Sunday was World Day of Remembrance of Traffic Crash Victims and Senator Elizabeth Warren (D-Massachusetts) paid her respects with a tweet.
“Traffic violence kills thousands and injures even more Americans every year. On World Day of Remembrance for Traffic Crash Victims, I’m sending my love to the families and friends of those who have lost loved ones. It’s time to #EndTrafficViolence,” Sen. Warren tweeted.
Katie Herzog, a reporter with The Stranger specializing in contrarian takes capriciously piercing Seattle’s liberal bubble, paid her respects by savaging Warren for daring to care about this issue.
“For a moment, this tweet reminded me of someone suffering from memory issues,” Herzog wrote. “Perhaps she forgot the word ‘accident’ and her brain settled on ‘violence’ instead. But, it turns out, that the term ‘traffic violence’ was not made up by whoever or whatever runs the candidate’s Twitter.”
More than 40,000 people died in crashes on American roads last year for the third straight year. Herzog didn’t mention that. And increasingly it is people outside cars who are paying the price; pedestrian deaths are climbing at the fastest rate. Road deaths outnumber gun deaths, and that’s including suicides, which make up the majority of gun deaths. Herzog hasn’t written a think piece about how gun violence is wimpy liberal snowflake language to my knowledge.
“Apparently there’s been an effort to rebrand car accidents as ‘traffic violence’ going back at least a few years,” she added, before giving us a brief book report on safety advocacy. Herzog’s brief tourist trip into safety advocacy led her to advocates like Tom Fucoloro of Seattle Bike Blog and Angie Schmitt, who is writing a book on the pedestrian safety crisis.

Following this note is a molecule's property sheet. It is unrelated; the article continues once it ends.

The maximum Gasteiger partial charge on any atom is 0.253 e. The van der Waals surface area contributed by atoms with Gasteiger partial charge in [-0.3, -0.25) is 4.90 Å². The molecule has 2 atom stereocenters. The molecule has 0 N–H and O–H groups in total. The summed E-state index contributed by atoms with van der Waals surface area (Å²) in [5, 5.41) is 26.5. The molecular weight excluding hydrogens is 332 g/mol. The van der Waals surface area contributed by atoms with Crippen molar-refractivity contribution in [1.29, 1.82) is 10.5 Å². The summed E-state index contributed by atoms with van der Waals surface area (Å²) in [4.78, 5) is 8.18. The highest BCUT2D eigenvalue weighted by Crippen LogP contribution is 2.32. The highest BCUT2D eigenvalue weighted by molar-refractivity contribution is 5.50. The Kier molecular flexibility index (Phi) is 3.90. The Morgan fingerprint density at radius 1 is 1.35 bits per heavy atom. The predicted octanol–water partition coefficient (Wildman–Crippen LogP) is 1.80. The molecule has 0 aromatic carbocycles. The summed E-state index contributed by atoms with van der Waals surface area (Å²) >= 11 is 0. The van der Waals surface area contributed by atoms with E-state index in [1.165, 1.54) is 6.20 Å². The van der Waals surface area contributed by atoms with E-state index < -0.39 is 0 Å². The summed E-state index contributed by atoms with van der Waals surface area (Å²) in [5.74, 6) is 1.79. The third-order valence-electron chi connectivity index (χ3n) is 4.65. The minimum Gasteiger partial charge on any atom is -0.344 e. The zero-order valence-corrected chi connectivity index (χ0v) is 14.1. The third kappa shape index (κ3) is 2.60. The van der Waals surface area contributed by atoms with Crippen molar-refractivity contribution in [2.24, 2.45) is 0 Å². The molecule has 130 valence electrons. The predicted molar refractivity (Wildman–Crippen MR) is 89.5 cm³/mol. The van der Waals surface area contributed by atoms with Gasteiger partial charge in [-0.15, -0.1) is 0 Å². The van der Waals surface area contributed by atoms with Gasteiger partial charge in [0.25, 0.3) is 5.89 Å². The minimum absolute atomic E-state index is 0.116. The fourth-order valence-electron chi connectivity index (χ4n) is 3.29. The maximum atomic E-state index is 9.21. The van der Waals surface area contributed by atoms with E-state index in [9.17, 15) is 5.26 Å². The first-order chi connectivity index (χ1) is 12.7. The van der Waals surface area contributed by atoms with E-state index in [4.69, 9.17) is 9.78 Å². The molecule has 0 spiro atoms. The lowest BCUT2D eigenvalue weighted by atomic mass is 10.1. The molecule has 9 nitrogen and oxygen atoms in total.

Schmitt came to town in October and previewed her book for Seattle safe streets advocates. Bear in mind Herzog’s foray into road safety didn’t get this deep, but high among Schmitt’s suggestions to lower road deaths was for the federal government to embrace Vision Zero (as pledges to eliminate road deaths by a certain year are called) and make it a top priority. This model bore fruit in France, and Sen. Warren’s tweet suggests she is open to something like that–and she is currently polling second behind former Vice President Joe Biden for the Democratic presidential nomination. It’s OK that advocates are excited about this, and personally I think it will help a presidential candidate more than hurt her to lead on this issue.
Ultimately, Herzog comes nearly full circle after her book report and grants we need better language around car crashes, but she still insists it’s bad politics, although it’s not clear why. She likes her politics cynical and lowest common denominator it seems.
“Still, while I am persuaded that the term ‘accident’ is a misnomer—and one that those in criminal justice, law, insurance, and the media should probably avoid—I’m not so sure using the term ‘traffic violence’ will benefit Elizabeth Warren,” Herzog said. “Liberals are already accused of misapplying the term ‘violence’ to everything from speech to getting someone’s pronoun wrong. Calling car crashes ‘traffic violence’ may signal to those in the know that Warren gets it. The question is, what does it signal to everyone else?”
The implication her is that those affected by car crashes is a small subset, but it’s actually a large group of Americans, given the body count and injury rate. Many safety advocates didn’t get involved on a whim but because they saw lives of friends or family members cut short in car crashes. Our own Owen Pickford is an example of this, as is Fucoloro, who had his own reaction to Warren’s tweet and implicitly the backlash to that Herzog stoked.
Herzog never did say what word she does like for car crashes and America’s century of carnage on roads designed for speeding cars built to be more deadly (since it’s more profitable) and governed by laws crafted to shield drivers, car companies, and traffic engineers from responsibility. It’s easier to tear something down than build it up. To be fair, it’s not just her. Many people are in the habit of looking past the 40,000 dead bodies every year, the families torn apart, the hundreds of thousands of people seriously injured, the financial ruin, and environmental calamity. Maybe that’s not violence. Maybe I’m being a snowflake–an “extremely online millennial.” But it sounds pretty devastating to me.
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